During the year 1914 tests were made of the percentage of silt in suspension in our canal system at Andrade below Rockwood Gate, at Allison heading which is on the East Side Main Canal about 45 miles from Andrade, and at No. 5 heading which is located about 8 miles downstream on the East Side Main Canal below Allison heading or 53 miles from Andrade. The object was to observe whether there was any loss in suspended silt content as the water traveled through the main canal system. The tests showed conclusively that there was little if any difference between the percentage at the three points, allowing one day's difference for travel of the water between Andrade and the other two stations. This fact is borne out by our experience in that, although berms are forming continuously along the banks of the main canals and have to be periodically removed, the yardage involved is very small, the main problem being the filling in of the bottom with bed sand which, as has been stated, travels along or near the bottom out of reach of the silt-sampling apparatus.
Thus, it is seen that the suspended silt does not deposit in the main canals but passes on to the wasteways and smaller canals which must carry in addition to the above, especially over the central and southern end of the valley, a large volume of bed sand.
In order that some idea may be had of the quantities of silt deposited in the various places, conditions as existed in 1923 have been taken as an example.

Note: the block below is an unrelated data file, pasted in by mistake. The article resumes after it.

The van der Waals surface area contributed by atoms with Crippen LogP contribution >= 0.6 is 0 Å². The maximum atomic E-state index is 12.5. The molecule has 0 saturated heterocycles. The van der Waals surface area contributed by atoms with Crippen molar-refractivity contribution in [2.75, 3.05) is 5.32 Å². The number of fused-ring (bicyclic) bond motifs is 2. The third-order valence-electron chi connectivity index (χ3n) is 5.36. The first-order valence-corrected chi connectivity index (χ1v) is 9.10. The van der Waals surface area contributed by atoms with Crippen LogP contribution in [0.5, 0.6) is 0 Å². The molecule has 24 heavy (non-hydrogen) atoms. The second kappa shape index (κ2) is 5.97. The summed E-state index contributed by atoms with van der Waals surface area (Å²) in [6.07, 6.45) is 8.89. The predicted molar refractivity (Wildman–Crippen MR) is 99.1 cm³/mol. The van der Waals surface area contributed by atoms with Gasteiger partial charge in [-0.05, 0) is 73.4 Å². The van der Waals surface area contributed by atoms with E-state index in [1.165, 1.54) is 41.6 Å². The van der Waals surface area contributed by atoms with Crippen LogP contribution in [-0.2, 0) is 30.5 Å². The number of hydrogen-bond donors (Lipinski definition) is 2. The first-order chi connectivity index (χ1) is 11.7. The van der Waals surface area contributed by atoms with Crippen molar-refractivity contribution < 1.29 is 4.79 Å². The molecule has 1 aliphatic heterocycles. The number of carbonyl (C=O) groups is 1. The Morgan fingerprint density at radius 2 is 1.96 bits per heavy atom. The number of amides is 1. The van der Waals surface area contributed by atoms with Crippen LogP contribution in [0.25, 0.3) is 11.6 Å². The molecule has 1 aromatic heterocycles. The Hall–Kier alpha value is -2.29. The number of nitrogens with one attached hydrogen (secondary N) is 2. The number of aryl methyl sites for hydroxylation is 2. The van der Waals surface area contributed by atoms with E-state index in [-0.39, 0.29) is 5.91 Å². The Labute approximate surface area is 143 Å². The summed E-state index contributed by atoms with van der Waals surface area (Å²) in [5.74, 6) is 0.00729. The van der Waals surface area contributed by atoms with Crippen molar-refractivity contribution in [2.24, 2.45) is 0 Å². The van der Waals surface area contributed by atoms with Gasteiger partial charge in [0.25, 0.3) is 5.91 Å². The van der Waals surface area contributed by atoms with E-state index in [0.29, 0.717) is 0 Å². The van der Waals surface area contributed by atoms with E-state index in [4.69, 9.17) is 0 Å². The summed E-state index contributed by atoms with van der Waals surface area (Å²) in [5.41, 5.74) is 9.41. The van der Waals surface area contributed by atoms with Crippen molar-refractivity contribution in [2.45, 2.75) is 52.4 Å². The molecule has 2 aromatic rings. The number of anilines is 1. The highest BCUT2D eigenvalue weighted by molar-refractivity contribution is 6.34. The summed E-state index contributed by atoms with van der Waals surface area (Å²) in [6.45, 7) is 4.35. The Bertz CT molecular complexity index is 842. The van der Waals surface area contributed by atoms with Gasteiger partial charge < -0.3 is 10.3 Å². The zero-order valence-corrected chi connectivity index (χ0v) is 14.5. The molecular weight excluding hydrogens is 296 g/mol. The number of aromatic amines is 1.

That year 24,928 acre-feet, or 40,217,000 cubic yards, of silt entered the canal system. We excavated, in cleaning our canals, but not including the dredging at the intake, about 2,940,000 cubic yards by dredging, shoveling, and “V-ing.” Assuming that the water wasted back to the river and to Salton Sea and delivered in Mexico carried its quota of silt—which is a fair assumption--at Tortuoso wasteway, 1,847,000 cubic yards of silt was returned to the Colorado River, users in Mexico received 5,405,000 and Salton Sea 8,531,000 cubic yards.
There is thus accounted for 18,723,000 cubic yards, or 11,610 acrefeet, leaving 21,494,000 cubic yards, or 13,300 acre-feet, of silt which was, therefore, carried onto the irrigated lands in the United States.
These figures are, of course, only approximate and do not include the bed sand, of which a large amount gets onto the land, but they do show that silt disposal is a big problem, which is found to be increasing year by year.
The CHAIRMAX. It has reached the hour when the Senate committee must adjourn for luncheon, and we will now recess until 1.30.
(Whereupon a recess was taken until 1.30 o'clock p. m. of the same day.)
The committee reconvened at 1.30 p. m., pursuant to the taking of recess at 12 o'clock noon.
The CHAIRMAN. The committee will proceed with the afternoon program. Mr. Dowd, you may continue your statement.
Mr. Dowd. Before considering the cost of handling the silt, I would like to discuss briefly some of the troubles it causes and with which the irrigation district and the farmers have to contend.